Thursday, February 11, 2016

Schools : International Day of Women & Girls in Science





UNESCO


"The new 2030 Agenda for Sustainable Development underlines the power of science as a driver for human rights and dignity, poverty eradication and the protection of the planet.
On this first International Day of Women and Girls in Science, UNESCO’s message is clear – the new Agenda will not meet its promise without investing in women’s and girls’ empowerment through and in science.
More than ever today, the world needs science and science needs women."

Irina Bokova, Message

Today the 11th Febraury, we are celebrating the International Day of Women & Girls 2016.

The commemoration of the day will also enable people worldwide to discuss the many existing challenges and issues facing women and societies today, and then to determine the indispensable solutions, actions, policies and programmes to overcome these issues through science-based accomplishments in sustainable development by women in science.



Inclusion of an International Day of women and Girls in Science annually on 11 February during the annual session of the Commission on Social Development would bring the issue of advanced education in all scientific fields to wide public attention and help to popularize many of the SDGs in the mind of the greater public.

Commemorating the very first observance of the day, a High-Level Forum is being held on 11 February 2016 at the United Nations Headquarters by The Royal Academy of Science International Trust (RASIT) and DESA-DSPD.

Science and gender equality are both vital for the achievement of the internationally agreed development goals, including the 2030 Agenda for Sustainable Development

The theme:


Over the past 15 years, the global community has made a lot of effort in inspiring and engaging women and girls in science. 

Unfortunately, women and girls continued to be excluded from participating fully in science. According to a study conducted in 14 countries, the probability for female students of graduating with a Bachelor’s degree.

Paragraph 119 of the Synthesis Report states 2015: “we have a long way to go to reach the necessary level of participation of women and girls in science, technology (including ICTs), engineering and mathematics for the world in the 21st century."

The Sustainable Development Goals (SDGs) to a great degree need a strong science base, and this cannot be achieved at any level unless girls and women have an incentive, such as recognition and the example of role models, to have in front of them.







Education:

The day must be inspirational for girls to study STEM. Promoting the work of women in science and encouraging girls to enter the sciences is important for achieving the Global Goals for Sustainable Development.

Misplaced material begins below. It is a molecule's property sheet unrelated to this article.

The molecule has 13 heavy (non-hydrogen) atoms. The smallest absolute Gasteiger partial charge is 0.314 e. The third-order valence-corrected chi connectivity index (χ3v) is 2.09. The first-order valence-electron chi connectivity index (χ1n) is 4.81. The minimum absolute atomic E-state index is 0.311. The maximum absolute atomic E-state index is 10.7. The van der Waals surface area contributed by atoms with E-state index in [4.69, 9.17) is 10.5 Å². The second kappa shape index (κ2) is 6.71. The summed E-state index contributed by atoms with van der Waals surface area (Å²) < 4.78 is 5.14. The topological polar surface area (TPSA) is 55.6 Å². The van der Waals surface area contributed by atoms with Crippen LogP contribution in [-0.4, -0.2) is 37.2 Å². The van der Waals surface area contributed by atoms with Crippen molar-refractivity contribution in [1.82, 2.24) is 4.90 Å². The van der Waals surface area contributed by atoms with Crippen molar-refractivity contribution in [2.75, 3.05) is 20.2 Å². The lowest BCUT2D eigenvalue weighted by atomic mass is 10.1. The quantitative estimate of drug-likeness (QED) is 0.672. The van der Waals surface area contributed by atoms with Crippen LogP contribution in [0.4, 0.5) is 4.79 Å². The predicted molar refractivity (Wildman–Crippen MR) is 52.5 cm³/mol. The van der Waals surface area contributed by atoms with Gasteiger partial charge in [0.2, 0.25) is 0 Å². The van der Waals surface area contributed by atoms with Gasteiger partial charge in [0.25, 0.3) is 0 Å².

So, the gap of girls and young women in science and techonology in the 21st century is still a big problem. We must  motivate the young girls to pursuit Science studies.


Girls do as well as boys in science and maths at school but many more boys go on to further study science, technology and engineering.


The Hypatia project (EU) encourages young women (secondary education, college, young researchers) to choose Science in their future careers. 

Hypatia was a mathematician, astronomer and philosopher, born in Greece around AD 350-415. Her person and way of thinking inspires this new Horizon 2020 project.


HYPATIA is aimed at girls aged thirteen to eighteen both in and out of the educational setting. Its primary goal will be to interest these teenagers in STEM (science, technology, engineering and mathematics) degree courses.

Statistics show that there is a noticeable gender gap, with much fewer girls choosing to study for STEM degrees. So the need for change is becoming increasingly urgent. 

There's an interesting article I wish I weren't the only girl in my computer science class that share some toughts of a 17 years-old girl on the gender gap in STEM:

"Stem subjects are still male dominated: nearly four out of five of those who took A-level physics in 2012 were male. And only about half of female Stem graduates go on to work in Stem roles. 

This may be due to lack of encouragement from parents, teachers or classmates, or down to the individual – they simply believe they are better suited to a different role."




Activities:


As STEM teachers and students you can Act

  • Make a Pledge
  • Share your Activities
  • Design a Poster
  • Video
  • Photo
  • Find out How

Resources:

"The International Day of Women and Girls in Science will directly influence the perception of women in science for sustainable development and elevate the contributions of women in science, past, present and future that equitably reflects the aspirations and ambitions of all global citizens."

G-Souto 
11.02.2016
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